How do you chose one book to read from so many that contemporary authors have written set in the Victorian era?
What attributes should the book – and the author – that you chose have to make them stand out in a crowded field?
When I was invited to join a blog tour to celebrate the publication of ‘The Confessions of Fanny Langton’ I wanted to ponder those questions, because they are questions that this book can give wonderfully positive answers.
The author, Sara Collins, clearly knows and loves the period and its literature; and she adds something new and distinctive of her own, something that wouldn’t be found in a novel from the period.
When I wrote about her novel, a few weeks ago, I said:
Sara Collins writes so well. The cast of characters is wonderful, and each and every one of them has different aspects – nobody is there simply to play a part, they are all fully realised human beings who have pasts – and hopefully futures. That cast is deployed well in an engaging plot, and interesting questions are explored along the way. The atmosphere is wonderful, allowing the characters and the story to live and breathe, the prose is gorgeous and Frannie’s voice rings true.
(The rest of my thoughts are here.)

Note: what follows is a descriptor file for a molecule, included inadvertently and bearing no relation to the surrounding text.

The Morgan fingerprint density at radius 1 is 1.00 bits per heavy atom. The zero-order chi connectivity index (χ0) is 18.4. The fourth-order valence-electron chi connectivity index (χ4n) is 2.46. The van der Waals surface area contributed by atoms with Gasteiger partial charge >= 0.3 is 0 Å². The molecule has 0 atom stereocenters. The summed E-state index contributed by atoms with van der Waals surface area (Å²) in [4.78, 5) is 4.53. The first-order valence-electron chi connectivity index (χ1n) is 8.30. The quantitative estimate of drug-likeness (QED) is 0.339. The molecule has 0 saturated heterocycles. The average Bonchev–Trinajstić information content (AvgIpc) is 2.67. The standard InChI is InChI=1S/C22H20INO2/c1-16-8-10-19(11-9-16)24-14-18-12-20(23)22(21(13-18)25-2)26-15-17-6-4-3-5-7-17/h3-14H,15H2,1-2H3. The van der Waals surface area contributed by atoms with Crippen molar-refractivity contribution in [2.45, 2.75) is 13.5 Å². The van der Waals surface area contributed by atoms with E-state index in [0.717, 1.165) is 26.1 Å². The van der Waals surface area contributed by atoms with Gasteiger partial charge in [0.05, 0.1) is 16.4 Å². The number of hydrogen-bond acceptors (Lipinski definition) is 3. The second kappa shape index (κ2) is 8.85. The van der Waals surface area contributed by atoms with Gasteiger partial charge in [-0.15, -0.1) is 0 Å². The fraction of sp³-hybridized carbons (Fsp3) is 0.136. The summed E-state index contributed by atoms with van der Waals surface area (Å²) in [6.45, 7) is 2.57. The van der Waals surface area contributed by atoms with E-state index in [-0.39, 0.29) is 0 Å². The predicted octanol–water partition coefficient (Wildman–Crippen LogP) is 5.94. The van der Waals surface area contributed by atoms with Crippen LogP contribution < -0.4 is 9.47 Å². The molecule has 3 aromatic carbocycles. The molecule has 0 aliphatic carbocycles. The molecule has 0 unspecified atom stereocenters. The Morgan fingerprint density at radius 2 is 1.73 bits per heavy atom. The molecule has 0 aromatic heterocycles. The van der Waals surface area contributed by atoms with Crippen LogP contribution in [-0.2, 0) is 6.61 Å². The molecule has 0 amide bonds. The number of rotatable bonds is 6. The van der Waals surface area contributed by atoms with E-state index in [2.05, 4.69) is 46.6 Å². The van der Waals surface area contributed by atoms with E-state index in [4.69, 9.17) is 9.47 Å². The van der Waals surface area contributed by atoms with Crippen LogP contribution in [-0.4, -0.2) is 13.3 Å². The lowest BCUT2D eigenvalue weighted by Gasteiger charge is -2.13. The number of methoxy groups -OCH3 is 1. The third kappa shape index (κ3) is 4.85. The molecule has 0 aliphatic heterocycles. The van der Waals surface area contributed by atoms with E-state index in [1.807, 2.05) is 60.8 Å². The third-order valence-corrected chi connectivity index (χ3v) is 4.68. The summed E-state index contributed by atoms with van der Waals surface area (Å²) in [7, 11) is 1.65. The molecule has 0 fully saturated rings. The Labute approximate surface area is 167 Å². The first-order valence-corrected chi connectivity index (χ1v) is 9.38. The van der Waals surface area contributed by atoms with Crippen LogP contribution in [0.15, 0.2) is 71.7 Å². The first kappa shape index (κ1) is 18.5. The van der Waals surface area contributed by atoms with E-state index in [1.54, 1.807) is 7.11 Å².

But I want you to read the author’s words, because when I read her letter to her readers I was absolutely certain that I had picked up the right book.
On the small Caribbean island where I grew up, I re-read Wuthering Heights and Jane Eyre and Pride and Prejudice, trying to imagine windswept moors, drawing rooms draped in silk and sighing women, and men dashing about on horses – corrupting or taming or rescuing.
My own word stretched to coconut trees and white sand. Nothing from it ever made an appearance in those pages. At some point their came a realisation that those books I loved didn’t quite love me back. And that left questions in their wake.
Why couldn’t a Jamaican former slave be the star of her own gothic romance? Why couldn’t she be complicated, ambiguous, complex? Why had no one like that ever had a love story like those? Questions like that are the pinch that turns reader to writer, and so I found myself wanting to chronicle the twisted affections between a mutalla maid and her white mistress. A story that is among other things a tribute to Jane Eyre, but with a protagonist who would have lived outside the margins set by history. Or, rather, like Jane Eyre – if Jane had been given as a gift to ‘the finest mind in all England’, and then accused of cuckolding and murdering him.
My glad bag is bursting, as Jamaicans would say, that you’re about to read it. That we might, somewhere in the pages, catch sight of each other.